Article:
But with widespread vaccination within health care settings, coupled with a decline of the disease that coincides with warmer weather, Clark believes spring should bring a recovery in the senior living sector.

And that recovery could be swift as pent-up demand hits the market. Pre-leasing is “through the roof” at six developments that Aegis has underway. One building that will not open for over a year is already 25% pre-leased, Clark said.

“We’ve never seen things like that before,” he said.

Still, it’s hard to generalize about what the pace of recovery will look like across the industry. Aegis’ portfolio was 93% occupied at the start of the pandemic, and the company has seen an erosion in census. But Aegis’ occupancy today — 86.5% — is about what the industry average occupancy was at the start of the pandemic, while the industry-wide occupancy rate has fallen to historically low levels, sitting at 78.8% for assisted living at the end of October.

In other words, there are a lot of providers out there who are in rougher shape than Aegis from an occupancy perspective and from a capital perspective, Clark observed. As demand comes back, these weaker operators could be propped up for a period of time, but their problems with cash flow and meeting debt covenants could catch up with many of them.

“I’ve been quoted many times … it’s the old expression: The strong will get stronger, the marginal will get weak and the weak will die,” he said.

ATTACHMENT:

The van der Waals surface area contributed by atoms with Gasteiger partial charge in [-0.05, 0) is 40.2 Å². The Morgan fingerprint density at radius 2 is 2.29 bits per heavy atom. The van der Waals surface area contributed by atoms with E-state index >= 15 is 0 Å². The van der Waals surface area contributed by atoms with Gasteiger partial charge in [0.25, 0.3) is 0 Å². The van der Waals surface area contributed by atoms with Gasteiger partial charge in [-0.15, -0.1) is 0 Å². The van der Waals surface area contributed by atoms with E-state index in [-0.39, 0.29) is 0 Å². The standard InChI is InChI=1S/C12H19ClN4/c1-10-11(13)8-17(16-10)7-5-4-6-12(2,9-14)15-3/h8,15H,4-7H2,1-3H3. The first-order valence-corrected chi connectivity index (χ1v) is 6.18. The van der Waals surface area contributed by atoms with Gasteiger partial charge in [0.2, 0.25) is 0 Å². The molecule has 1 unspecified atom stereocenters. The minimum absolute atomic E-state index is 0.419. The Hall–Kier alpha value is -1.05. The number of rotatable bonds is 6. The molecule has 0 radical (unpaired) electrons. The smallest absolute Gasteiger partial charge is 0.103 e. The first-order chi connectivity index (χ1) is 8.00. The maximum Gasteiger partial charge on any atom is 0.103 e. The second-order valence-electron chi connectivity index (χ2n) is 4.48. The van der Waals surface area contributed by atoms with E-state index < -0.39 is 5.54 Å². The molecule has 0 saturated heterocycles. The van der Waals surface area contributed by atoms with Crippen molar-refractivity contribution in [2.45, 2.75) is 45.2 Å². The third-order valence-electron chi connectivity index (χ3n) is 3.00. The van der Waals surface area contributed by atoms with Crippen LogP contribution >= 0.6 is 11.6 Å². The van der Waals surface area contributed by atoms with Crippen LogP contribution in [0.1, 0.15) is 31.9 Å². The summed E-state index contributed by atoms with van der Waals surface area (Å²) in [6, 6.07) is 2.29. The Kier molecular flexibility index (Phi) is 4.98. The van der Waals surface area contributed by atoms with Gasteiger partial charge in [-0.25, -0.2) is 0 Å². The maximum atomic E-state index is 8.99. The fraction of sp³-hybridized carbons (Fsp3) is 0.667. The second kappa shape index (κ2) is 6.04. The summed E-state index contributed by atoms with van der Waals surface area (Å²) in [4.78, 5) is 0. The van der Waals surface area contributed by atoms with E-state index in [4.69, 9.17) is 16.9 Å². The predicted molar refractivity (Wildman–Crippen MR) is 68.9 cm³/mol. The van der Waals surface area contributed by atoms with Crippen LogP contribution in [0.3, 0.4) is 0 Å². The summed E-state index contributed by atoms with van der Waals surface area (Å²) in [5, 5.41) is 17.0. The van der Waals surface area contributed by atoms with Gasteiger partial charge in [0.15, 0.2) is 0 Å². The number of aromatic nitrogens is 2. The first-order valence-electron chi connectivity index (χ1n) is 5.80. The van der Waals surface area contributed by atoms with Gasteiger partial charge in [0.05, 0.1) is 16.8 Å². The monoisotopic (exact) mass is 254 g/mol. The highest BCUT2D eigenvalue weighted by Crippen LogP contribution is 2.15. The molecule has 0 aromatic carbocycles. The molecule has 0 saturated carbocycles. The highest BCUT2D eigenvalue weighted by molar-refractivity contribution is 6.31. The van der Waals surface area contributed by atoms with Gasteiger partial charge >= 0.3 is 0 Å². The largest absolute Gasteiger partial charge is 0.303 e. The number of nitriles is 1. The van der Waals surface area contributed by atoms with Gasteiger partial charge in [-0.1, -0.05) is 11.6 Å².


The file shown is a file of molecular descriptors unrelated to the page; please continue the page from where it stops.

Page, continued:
Clearly, he classifies Aegis among the “strong” group, and he described several ways that he believes the company will become stronger in 2021 and further in the future. One notable area of focus is building on the health care-related efforts and partnerships of this pandemic year.

To that end, the company is seeking a chief medical officer, who will be Aegis’ “conduit” to its hospital, health system and other partners, Clark said.

Because Aegis serves an affluent clientele, he also believes that the organization is in the “catbird seat” in being able to work with best-in-class health care providers, which want to work with this demographic. But the pandemic has shown that providers across the board must be thinking about how to better serve their residents from a health and wellness perspective.

“I think one of the things the pandemic taught us is you better do a pretty darn good job of servicing these people in your own communities — I’m not saying give them hospital care, but you better have the intelligence to make some good decisions about what they need,” Clark said. “I don’t think all assisted living providers have that.”

Like some other senior living providers, Aegis is now exploring ways to bring more care into their buildings, including by creating on-site clinics. Aegis is in discussions now to create clinics at two sites, which could be a few thousand square feet and would be staffed by health care partners. And, although Aegis will not “bet the farm” on Medicare Advantage, Clark is interested in adding MA revenue to the mix.

Having these strong health care capabilities should reassure consumers who might have doubts about the safety of senior living, given some bad headlines during the pandemic, when media coverage sometimes conflated assisted living with nursing homes. Collecting and sharing data is another key to reassuring consumers about the safety of senior living and driving a strong recovery, Clark emphasized. At Aegis, about 230 people out of roughly 6,000 residents and staff members have been infected with Covid-19 thus far, and the death rate is only about eight-tenths of one percent.

On the whole, he is optimistic about the resiliency of the sector and in particular the ability of the strongest operators to recover and pivot toward growth and innovation as the pandemic wanes.

“If you have a great brand, if you have great [capital] reserves, if you have great leadership, you’re going to be fine,” he said.